Ever since Nike, Apple, Google and Amazon started integrating their products and services into their ecosystems, companies want to copy the model and build their own. But it’s harder than they think. The companies that I mentioned have been building their ecosystem brick by brick, or should I say click-by-click since decades.
And not everything they’ve done was successful. Over the years they have discovered and perfected the way they “surround” their customers with their offer.
The Power of an Ecosystem
An ecosystem is a fully functionally integrated user experience. Devices and services combine into one incredibly relevant experience. And that experience is not pushed on them through intrusive and annoying advertising, but through experience. As the services are so embedded in the lives of the customers, using them feels natural.
And that’s the power of an ecosystem: customers do not want to leave it, because leaving it would diminish the value of the experience. Once you have started with Apple, you are likely to buy another Apple device to take advantage of the App Store, iTunes, IOS, iCloud. Why would you leave it and buy an Android Phone?
Ecosystems are also captive because they create value for their customers that goes beyond the simple usage of a device. They create contexts that allow customers to get access to services in various ways and to experience a seamless integration.
The key to ecosystem thinking is functional integration. Simply put, this is about adding new functions (devices) and integrating them into a customer experience.
Most companies do not own an ecosystem. They can be a part of it, but they have failed to integrate their own products into a captive system. Most companies have added services, without combining them. That strategy determines the customer experience: a series of interchangeable and commoditized product to which there is no emotional or functional adherence.
And when starting an ecosystem, there are no quick fixes. Many organisations underestimate the difficulty of designing, building and maintaining an ecosystem approach. Here’s why.
A first mistake that many companies make is mistaking an ecosystem with an organisation model. An ecosystem is not an organisation. It is not a structure.
The second mistake is that organisations want to introduce the ecosystem idea without thinking it through. Ecosystems are about customer experience. And that means that organisations need to change all bad habits, old ways, … and that the design of services and all that entails needs to breathe the customer.
The third mistake is that organisations are paralysed by the shit of yesterday (an expression I borrow from Peter Hinssen). Legacy systems are clouding the future of Banking, Payroll, Insurances, Tourism, … By holding on to the legacy for too long – maybe for good reasons that have nothing to do with the customer – the idea of fully integrated ecosystems becomes impossible. If this happens, organisations look at the customer through the lens of old technology and old ways of doing things. The customer has however other expectations. And other rights.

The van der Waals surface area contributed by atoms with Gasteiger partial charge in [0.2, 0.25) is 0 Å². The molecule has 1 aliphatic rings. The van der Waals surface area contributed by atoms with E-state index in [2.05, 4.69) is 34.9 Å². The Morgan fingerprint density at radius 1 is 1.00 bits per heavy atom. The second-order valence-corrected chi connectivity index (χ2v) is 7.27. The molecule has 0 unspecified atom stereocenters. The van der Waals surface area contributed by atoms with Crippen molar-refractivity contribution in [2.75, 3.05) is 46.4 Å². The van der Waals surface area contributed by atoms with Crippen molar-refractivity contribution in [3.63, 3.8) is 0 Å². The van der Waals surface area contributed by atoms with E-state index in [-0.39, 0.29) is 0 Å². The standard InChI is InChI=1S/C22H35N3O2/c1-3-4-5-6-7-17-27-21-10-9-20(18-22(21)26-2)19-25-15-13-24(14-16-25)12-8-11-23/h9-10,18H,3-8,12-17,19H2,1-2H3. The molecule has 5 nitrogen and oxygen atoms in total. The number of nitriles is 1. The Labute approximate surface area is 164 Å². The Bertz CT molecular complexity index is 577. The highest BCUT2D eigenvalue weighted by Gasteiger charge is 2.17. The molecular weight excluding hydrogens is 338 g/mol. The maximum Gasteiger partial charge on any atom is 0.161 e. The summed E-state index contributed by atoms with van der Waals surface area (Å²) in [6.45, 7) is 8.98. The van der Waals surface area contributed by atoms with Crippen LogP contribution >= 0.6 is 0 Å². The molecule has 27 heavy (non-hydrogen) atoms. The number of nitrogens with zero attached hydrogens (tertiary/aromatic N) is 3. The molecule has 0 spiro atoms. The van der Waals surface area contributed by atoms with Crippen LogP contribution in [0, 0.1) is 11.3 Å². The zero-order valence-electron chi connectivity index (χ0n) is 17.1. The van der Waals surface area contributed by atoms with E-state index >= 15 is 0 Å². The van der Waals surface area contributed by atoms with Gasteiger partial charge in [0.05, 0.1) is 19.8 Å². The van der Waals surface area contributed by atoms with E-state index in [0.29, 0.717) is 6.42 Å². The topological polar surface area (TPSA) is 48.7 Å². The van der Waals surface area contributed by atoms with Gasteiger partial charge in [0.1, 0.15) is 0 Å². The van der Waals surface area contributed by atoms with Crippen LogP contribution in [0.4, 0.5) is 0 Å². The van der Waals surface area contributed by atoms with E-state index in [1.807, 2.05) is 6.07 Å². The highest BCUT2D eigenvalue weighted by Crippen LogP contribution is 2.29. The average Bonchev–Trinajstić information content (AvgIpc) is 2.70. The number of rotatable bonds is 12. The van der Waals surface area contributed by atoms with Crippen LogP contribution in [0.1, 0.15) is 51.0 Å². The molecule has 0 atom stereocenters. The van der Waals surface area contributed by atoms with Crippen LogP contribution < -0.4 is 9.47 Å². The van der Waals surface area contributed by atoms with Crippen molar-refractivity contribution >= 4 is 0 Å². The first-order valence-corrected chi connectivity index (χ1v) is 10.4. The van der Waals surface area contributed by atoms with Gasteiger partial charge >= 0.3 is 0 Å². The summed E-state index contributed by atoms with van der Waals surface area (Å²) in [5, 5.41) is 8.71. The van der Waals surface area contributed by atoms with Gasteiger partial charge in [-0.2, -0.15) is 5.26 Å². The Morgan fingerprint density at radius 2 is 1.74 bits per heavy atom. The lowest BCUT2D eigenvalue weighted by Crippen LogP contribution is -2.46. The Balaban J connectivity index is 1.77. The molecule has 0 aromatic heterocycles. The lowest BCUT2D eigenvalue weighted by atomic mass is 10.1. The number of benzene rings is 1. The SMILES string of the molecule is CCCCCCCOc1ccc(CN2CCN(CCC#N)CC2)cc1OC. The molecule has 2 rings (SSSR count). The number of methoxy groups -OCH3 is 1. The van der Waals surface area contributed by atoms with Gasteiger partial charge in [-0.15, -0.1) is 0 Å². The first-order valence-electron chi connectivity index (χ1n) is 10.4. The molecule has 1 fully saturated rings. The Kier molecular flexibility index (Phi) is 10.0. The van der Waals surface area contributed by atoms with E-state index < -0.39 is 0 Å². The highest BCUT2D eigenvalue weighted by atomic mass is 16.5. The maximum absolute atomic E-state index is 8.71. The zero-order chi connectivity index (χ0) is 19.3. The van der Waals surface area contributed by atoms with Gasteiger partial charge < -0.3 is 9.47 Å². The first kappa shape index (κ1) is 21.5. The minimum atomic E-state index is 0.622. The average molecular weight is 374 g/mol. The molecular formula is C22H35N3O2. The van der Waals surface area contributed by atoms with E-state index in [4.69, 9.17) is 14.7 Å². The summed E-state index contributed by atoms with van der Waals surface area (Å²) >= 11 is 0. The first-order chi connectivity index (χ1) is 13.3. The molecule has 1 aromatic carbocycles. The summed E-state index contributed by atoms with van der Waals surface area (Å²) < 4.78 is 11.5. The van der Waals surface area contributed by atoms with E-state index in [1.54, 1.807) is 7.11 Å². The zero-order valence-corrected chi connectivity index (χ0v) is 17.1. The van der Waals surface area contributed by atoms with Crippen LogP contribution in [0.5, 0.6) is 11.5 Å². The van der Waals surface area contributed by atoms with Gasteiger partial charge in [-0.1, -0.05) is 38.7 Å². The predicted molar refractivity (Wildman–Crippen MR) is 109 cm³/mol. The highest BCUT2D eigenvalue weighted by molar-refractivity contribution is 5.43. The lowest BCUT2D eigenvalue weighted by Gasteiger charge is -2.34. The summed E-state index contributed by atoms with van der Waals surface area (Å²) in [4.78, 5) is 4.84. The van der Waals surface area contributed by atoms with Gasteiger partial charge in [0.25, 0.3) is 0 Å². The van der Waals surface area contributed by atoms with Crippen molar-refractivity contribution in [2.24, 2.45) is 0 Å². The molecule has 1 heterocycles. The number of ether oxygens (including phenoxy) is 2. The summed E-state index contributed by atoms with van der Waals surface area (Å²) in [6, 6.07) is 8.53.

Then, a next mistake is that too many organisations do not think about customer experience in the first place. They have an introverted view of the purpose of the organisation, where the customer does not play the first fiddle.
The fifth mistake is that there is an incompatibility between the ecosystem idea and the organisational culture. Ecosystems can thrive when both innovation and agility go hand in hand. But to have this, organisations need to foster autonomy, creativity, trust. The prime directive is to think for the customer first. If every employee, freelancer or person who works with the company would be convinced and empowered to act upon this conviction, the ecosystem idea can work.
And the last mistake is that organisations underestimate the urgency. The big players are increasingly integrating new functionality into their ecosystem (Apple Pay, Amazon buying WholeFoods, …). And new agile players are eating away the market of the established organisations . So there is no time to waste.
Looking at the agenda of most organisations, it seems that they are still thinking in old models and paradigms. How important is experience in contrast to efficiency? How often do boards talk about the customer? How much of the budget is given to customer relevant projects?
The Era of the Customer
2018 is the year of the customer, we might think. Well probably, it’s more like we are in the century of the customer. Let’s not forget that an organisation derives its relevance from the service it gives to its customers, patients, citizens, … Organisations who do not have this notion in their DNA are today’s dinosaurs. Tomorrow they will be extinct. Thinking of products and services as a part of a customer-oriented ecosystem can enable organisations to take a leap forward.
And I know that leadership, organisational design, people strategies should all be directed towards the purpose of the organisation: the customer. An organisation exists only because (and if) it enables someone to work, play, live, heal, succeed, survive, thrive, flourish, …
Let’s make this work in 2018.